Wednesday, September 17, 2014

Experiment 15 (Chapter 15) -- Pure Logic

I have always enjoyed building circuits with logic chips. I took a class 20+ years ago in college that had us optimizing logic circuits -- I both hated and loved that class. I loved the mental exercise of it... I hated the fact my grade depended upon successful reductions of large circuits. This stuff comes a little easier to me than other aspects of electronics, and I really enjoyed reading Chapter 15 and revisiting logic chips and wiring up this simple little circuit.

I've read ahead four or five chapters, so I know what's coming... I tell you this so you'll just pay attention to what you read in Chapter 15 and don't worry about modifying the circuit. You'll have plenty of chances ahead to improve this circuit and learn about reducing the number of chips you need. It's good stuff and as long as you examine and understand Charles' method for showing open/closed and 1/0 input and outputs... you shouldn't find Experiment 15 too troublesome.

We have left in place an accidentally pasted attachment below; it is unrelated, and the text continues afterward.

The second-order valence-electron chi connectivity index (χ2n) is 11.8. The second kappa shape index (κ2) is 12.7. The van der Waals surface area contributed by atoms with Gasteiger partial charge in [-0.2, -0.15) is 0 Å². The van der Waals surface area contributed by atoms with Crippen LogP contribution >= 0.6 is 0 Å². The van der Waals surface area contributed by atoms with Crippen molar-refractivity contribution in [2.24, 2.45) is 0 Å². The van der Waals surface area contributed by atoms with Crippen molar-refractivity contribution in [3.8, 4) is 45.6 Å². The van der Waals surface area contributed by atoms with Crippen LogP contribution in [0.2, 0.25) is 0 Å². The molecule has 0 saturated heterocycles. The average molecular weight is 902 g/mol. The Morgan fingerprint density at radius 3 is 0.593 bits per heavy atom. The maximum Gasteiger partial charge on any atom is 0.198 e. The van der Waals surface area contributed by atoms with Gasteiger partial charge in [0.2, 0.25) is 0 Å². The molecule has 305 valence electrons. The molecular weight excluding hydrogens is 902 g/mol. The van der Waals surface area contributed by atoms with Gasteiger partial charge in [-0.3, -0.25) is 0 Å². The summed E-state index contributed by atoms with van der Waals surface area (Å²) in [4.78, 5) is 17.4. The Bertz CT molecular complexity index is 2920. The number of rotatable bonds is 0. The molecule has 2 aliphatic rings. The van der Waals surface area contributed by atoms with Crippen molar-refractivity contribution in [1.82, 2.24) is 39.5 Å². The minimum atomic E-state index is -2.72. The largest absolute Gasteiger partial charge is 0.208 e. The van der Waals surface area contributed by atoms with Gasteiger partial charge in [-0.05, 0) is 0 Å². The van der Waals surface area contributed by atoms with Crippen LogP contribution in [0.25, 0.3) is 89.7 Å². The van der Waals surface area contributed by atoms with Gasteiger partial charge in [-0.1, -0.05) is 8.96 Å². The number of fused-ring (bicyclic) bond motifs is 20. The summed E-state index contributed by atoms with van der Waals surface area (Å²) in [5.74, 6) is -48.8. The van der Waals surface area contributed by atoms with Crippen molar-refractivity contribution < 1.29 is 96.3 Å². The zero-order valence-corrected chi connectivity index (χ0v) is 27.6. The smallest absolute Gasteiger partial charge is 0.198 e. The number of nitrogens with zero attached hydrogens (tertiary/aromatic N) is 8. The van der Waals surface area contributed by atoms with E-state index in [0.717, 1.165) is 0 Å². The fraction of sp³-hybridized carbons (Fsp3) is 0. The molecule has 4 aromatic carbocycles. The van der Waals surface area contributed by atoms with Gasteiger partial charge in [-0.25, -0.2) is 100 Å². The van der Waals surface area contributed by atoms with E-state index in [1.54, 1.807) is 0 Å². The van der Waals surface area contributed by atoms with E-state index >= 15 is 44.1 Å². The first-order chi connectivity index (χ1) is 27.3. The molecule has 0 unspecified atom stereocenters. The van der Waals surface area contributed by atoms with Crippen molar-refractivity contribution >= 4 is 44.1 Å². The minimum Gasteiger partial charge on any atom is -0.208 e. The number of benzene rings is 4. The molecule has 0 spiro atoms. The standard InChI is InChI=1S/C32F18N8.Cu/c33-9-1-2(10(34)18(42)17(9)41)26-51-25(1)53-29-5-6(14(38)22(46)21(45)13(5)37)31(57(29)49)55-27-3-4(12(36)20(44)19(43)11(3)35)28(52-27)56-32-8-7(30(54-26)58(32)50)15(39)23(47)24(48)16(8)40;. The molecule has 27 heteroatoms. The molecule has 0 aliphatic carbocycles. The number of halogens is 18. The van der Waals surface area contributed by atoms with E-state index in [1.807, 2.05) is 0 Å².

If I had any issues with this circuit, it was dealing with these annoying little pushbuttons and the proper orientation for inserting into the breadboard. Insert them the wrong way, and they're basically always on (Closed or Pushed) and the LED stays lit. Once I figured out what was going on, I turned the buttons 90 degrees and everything was fine. (I used my multimeter and the continuity setting to check how the buttons worked and to verify I had the orientation wrong.)

As you can see from the photo, I'm once again back to 5V DC regulated. I used my meter to verify the voltage on the rails of the breadboard before moving forward with the experiment -- don't risk burning out your chips by applying to much voltage.

The video below pretty much speaks for itself and shows you how the circuit works (and how a player could cheat):

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